Analysis Paralysis: Why It’s Still Broken
If you ask why the Titanic sank, most will say it’s because it struck an iceberg. Yet, when you analyze the case from an engineering angle, we find many causative factors from a small rudder to brittle rivets.
In simple terms, “root cause analysis,” or RCA, is a concept whereby if you find and eliminate one singular “root cause” of an event, you will prevent its recurrence. In reality, rarely is there a “root” cause, as the Titanic proves.
Instead, causation is multi-factored with many cause-and-effect relationships. The analyst must understand how to ferret out all those pathways to understand effectively why and how failures occur. Only then can an effective corrective action plan be designed.
Untrained staff — irrespective of position or title — do not make good causation analysts, and the knee-jerk solution of firing the nurse at the sharp point of error is a useless solution.
RCA is not a new process. We see its use in disasters from train derailments to aviation. A small army of engineering types descend upon the crash site to dissect what happened. From that data, they figure out how to fix it.
While I doubt we’ll see an O.R. reconstructed from the “wreckage” of an adverse patient event like we do with aircraft debris, the only real difference between the analytics necessary to dissect a health care versus aviation disaster is the subject matter.
Health care operations are no less complex than that of a space shuttle with one obvious difference: With a shuttle disaster, a team of specialists converge to dissect the cause from start to finish. No similar creature exists in health care.
The lack of specialists to perform RCA in health care settings means it is not always well executed. We have no standardized training, certification or required qualifications to perform “causation analytics,” and therein lies the reason many “corrective” action plans aren’t corrective.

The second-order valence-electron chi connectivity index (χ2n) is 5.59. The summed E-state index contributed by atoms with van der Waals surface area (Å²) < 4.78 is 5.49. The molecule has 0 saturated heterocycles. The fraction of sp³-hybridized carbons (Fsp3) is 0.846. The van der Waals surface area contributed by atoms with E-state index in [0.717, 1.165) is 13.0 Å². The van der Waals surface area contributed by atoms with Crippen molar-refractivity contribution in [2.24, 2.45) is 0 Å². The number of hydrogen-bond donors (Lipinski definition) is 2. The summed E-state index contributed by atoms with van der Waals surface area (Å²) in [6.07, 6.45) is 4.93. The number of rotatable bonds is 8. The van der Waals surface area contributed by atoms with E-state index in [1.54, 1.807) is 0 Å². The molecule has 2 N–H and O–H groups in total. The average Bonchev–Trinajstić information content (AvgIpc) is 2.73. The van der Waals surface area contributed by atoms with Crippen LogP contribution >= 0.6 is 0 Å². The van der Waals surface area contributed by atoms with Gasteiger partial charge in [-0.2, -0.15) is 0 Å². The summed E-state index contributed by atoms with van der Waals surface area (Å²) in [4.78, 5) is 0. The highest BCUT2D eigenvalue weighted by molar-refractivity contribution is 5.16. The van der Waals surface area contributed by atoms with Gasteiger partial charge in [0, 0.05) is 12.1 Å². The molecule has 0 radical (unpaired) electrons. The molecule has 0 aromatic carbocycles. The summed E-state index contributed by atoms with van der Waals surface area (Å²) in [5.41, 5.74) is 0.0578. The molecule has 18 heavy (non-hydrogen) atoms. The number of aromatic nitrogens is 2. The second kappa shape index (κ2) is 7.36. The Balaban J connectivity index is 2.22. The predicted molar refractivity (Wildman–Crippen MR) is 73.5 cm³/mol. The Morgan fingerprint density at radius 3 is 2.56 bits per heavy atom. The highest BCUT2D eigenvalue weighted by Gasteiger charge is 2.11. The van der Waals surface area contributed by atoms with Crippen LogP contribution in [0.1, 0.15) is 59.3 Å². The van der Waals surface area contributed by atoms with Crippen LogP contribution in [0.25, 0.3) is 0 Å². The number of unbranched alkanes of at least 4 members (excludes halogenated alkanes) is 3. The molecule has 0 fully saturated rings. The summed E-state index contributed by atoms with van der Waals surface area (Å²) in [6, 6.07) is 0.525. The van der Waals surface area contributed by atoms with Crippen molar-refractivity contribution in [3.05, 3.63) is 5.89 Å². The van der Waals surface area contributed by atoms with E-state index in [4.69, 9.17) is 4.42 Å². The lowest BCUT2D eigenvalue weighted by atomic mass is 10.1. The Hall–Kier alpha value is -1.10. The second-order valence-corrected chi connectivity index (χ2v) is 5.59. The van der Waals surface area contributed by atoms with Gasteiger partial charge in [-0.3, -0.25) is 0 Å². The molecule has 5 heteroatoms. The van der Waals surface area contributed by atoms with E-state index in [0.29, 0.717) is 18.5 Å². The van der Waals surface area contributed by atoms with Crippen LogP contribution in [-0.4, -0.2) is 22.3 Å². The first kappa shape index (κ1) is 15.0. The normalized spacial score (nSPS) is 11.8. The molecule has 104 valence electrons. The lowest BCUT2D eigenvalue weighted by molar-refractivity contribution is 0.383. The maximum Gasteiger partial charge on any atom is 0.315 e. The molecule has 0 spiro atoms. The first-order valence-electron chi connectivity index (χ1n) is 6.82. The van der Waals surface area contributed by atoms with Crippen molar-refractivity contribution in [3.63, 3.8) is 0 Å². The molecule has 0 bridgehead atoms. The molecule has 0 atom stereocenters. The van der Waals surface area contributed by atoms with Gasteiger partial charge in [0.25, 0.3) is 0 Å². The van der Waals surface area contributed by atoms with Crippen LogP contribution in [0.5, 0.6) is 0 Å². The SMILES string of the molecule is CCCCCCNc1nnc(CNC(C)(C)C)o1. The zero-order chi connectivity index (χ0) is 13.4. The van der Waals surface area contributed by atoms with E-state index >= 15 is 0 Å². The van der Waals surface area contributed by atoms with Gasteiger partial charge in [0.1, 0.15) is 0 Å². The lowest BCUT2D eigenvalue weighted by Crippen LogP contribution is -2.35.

In simple terms, an incomplete analysis often leads to erroneous conclusions. Fault engineering courses are not part of the physician or nursing curriculum, and those professionals comprise a great majority of the RCA workforce in the health care world.
Untrained staff — irrespective of position or title — do not make good causation analysts, and the knee-jerk solution of firing the nurse at the sharp point of error is a useless solution. It demonstrates why the same problems recur when the causes are poorly understood.
To fix what’s broken, we must have standards that qualify those who perform RCA as a specific skill set. We need a standardized cause-mapping methodology universally taught and understood across the health care spectrum. The process should be the same regardless of titles and institutions.
Think about the next time you board an airplane. Aren’t you glad every nut, bolt, and screw was made to a specific engineering standard based on known design criteria so you don’t end up on the local news?
Don’t we want the health care machine equally engineered? Our patients deserve and expect that standard. It’s overdue, considering the 400,000 patient disasters we have each year. Until this is a regulated standardized skill, we will continue to perpetuate repetitive patient harm.